Toné Horikawa was the daughter of a Buddhist abbot from Hokkaido. According to her nephew she was educated to become “a good housewife for a farmer in Hokkaido, but ... did not greatly care for this idea”.
Toné met John Milne while he was living in Japan. Initially there was a language barrier and early efforts at communication involved the use of Toné’s simple Anglo-Japanese dictionary. Their different religious backgrounds also caused adverse reactions to their relationship, but they married in Tokyo in 1881.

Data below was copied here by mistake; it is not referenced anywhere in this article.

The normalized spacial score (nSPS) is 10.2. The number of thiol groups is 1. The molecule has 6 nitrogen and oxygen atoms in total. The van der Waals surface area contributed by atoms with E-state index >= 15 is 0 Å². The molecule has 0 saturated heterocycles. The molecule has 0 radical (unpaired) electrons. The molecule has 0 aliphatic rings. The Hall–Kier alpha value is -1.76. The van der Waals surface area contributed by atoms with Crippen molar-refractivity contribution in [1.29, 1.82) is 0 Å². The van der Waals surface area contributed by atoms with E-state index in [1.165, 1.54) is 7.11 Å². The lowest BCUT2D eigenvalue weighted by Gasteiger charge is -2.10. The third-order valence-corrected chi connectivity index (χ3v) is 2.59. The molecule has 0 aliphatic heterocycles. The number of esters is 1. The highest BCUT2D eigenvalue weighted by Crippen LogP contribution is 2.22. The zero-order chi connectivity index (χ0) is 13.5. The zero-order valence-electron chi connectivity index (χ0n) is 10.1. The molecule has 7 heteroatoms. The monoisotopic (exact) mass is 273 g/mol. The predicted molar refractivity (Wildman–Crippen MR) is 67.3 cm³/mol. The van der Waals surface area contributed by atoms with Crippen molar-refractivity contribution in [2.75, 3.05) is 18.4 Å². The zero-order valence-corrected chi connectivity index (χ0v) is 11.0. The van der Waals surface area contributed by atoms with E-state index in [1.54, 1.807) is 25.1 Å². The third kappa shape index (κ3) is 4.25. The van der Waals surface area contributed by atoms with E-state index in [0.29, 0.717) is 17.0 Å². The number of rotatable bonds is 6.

Toné had a lively personality and irrepressible humour and was an active supporter of John’s research. At Shide Hill House she was a skilled hostess, making their guests - which included everyone from students to princes - feel welcome.
After John’s death in 1913, Toné found it hard to be without any other Japanese speakers, but WWI forced her to stay in the UK for a further six years before returning to Japan, where she died in 1925.